Government/General Motors announced today that it lost $4.3 billion during the second half of 2009 (actually from July 10 through the end of the year). A further look at that result will come later after yours truly has time to digest GM's 10K Report to the Securities and Exchange Commission.
What stood out even further for me about the announcement was GM's top line, i.e., global revenues. That figure came in at $57.5 billion.
Ford's revenues during the final two quarters of 2009 were $66.3 billion, or roughly 15% higher. GM's ten missing days in July would only explain about one-third of that difference.
It may be out there, but I haven't seen a lot of establishment media recognition that Ford is a bigger company worldwide than General Motors, and has been since the first quarter of last year. Given that GM was larger than Ford for about the previous 80 years, Ford's ascension to the top spot among US-based companies in worldwide revenues would ordinarily be what is known as "news."
In fact, though it is true that Ford's domestic unit sales still trail GM, the Associated Press's Dee-Ann Durbin still treated the overall smaller company as the kingpin in her coverage of GM's brief announcement today. Durbin also wrote as if the idea that the government-controlled company will be able to go public is a certainty, and threw in a laugher of a paragraph about how things are supposedly getting better at Chrysler, where year-over-year sales are still in decline (bolds are mine):
GM owes an additional $45.3 billion to the government. That will be repaid when GM makes a public stock offering, which Liddell says will happen "when the markets and the company are ready."
Liddell, who came to GM at the beginning of the year from Microsoft Corp., wouldn't say whether GM will make money in the first quarter, but said there's a good chance the company will make a profit in 2010 based on encouraging first-quarter sales and production. GM plans to release first-quarter results next month.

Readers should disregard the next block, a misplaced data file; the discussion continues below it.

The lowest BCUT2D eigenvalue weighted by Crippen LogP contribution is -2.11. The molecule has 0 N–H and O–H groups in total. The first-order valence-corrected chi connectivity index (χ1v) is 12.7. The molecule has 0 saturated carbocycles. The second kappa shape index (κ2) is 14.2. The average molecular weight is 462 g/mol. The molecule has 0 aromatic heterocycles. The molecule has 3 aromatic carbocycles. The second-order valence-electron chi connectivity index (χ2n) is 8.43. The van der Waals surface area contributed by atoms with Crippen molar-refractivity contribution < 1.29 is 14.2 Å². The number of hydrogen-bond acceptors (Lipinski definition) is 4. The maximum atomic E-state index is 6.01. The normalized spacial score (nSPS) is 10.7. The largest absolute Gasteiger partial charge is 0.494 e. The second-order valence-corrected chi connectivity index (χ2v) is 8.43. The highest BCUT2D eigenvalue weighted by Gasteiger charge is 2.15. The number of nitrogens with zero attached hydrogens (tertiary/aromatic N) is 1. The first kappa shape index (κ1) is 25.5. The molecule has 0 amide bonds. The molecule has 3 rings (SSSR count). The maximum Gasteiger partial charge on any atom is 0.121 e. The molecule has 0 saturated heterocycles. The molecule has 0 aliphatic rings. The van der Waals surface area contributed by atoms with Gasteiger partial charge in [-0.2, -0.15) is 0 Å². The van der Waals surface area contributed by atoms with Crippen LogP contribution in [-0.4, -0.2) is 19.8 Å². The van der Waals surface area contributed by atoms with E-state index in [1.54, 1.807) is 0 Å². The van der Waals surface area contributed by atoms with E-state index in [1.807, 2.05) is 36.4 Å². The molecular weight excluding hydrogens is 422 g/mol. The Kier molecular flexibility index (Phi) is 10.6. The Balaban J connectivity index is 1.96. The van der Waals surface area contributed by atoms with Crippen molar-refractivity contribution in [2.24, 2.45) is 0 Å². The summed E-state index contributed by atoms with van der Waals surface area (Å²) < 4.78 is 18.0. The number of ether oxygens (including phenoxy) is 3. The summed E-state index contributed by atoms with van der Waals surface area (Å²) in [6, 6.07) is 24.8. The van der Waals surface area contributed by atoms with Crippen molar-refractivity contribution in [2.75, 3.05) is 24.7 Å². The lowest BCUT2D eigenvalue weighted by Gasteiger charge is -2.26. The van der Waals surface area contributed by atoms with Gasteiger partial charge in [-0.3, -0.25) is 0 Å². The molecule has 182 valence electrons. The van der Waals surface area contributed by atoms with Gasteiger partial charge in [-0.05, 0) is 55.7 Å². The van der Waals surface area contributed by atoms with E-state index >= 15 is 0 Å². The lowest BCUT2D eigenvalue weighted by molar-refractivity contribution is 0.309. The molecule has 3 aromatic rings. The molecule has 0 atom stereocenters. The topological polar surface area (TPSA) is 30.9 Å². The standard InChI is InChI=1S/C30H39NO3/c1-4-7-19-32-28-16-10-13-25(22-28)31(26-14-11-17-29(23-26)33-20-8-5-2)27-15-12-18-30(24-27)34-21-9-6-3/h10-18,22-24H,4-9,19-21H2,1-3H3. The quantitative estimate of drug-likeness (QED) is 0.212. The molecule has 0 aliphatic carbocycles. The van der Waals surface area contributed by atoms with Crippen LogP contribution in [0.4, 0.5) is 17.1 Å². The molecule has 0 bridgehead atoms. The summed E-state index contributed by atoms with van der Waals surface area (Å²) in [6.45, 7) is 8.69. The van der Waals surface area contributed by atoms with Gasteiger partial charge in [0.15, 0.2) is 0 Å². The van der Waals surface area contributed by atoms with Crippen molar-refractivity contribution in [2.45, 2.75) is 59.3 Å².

"I think there is a danger of overpromising and underdelivering," he said. "When we put the numbers on the board, we will come out and tell you about them."
GM, which remains the largest car company by sales in the U.S., saw a slight gain in U.S. market share in the first three months of this year compared to a year ago.
... Things are also on the mend at Chrysler Group LLC, which also went into bankruptcy protection last year and is now managed by Fiat SpA. Chrysler CEO Sergio Marchionne said last week that the automaker has $5 billion in cash on hand and expects to break even this year. Chrysler plans to provide more detailed financial results later this month.
According to the Wall Street Journal's monthly vehicle sales report, Durbin's final excerpted statement is so barely true that it wasn't even worth citing. GM's first quarter 2009 market share was 18.5%, while the first quarter of 2010 came in at 18.7%. Subtract out the effects of what was from all appearances a government- and media-orchestrated campaign against Toyota that had its worst effects during January and February, and GM's model lineup is in no way better than it was a year ago.
Cross-posted at BizzyBlog.com.